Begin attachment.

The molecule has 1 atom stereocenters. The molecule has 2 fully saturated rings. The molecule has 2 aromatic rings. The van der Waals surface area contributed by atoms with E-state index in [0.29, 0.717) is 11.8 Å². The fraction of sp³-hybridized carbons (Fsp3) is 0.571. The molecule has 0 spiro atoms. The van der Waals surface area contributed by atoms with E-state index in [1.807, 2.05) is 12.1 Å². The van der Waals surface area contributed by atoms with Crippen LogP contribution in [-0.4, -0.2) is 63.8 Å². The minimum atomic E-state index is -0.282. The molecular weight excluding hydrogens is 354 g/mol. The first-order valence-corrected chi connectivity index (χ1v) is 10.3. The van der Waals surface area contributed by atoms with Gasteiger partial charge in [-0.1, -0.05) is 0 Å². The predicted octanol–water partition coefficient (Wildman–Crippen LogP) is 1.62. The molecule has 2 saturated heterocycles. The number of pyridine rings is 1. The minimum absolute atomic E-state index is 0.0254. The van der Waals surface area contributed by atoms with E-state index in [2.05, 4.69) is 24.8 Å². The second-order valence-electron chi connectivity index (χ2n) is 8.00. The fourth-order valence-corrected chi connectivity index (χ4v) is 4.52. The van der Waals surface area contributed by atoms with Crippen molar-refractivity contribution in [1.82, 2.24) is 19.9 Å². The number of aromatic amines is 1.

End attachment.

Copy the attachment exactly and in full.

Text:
The molecule has 1 atom stereocenters. The molecule has 2 fully saturated rings. The molecule has 2 aromatic rings. The van der Waals surface area contributed by atoms with E-state index in [0.29, 0.717) is 11.8 Å². The fraction of sp³-hybridized carbons (Fsp3) is 0.571. The molecule has 0 spiro atoms. The van der Waals surface area contributed by atoms with E-state index in [1.807, 2.05) is 12.1 Å². The van der Waals surface area contributed by atoms with Crippen LogP contribution in [-0.4, -0.2) is 63.8 Å². The minimum atomic E-state index is -0.282. The molecular weight excluding hydrogens is 354 g/mol. The first-order valence-corrected chi connectivity index (χ1v) is 10.3. The van der Waals surface area contributed by atoms with Gasteiger partial charge in [-0.1, -0.05) is 0 Å². The predicted octanol–water partition coefficient (Wildman–Crippen LogP) is 1.62. The molecule has 2 saturated heterocycles. The number of pyridine rings is 1. The minimum absolute atomic E-state index is 0.0254. The van der Waals surface area contributed by atoms with E-state index in [2.05, 4.69) is 24.8 Å². The second-order valence-electron chi connectivity index (χ2n) is 8.00. The fourth-order valence-corrected chi connectivity index (χ4v) is 4.52. The van der Waals surface area contributed by atoms with Crippen molar-refractivity contribution in [1.82, 2.24) is 19.9 Å². The number of aromatic amines is 1.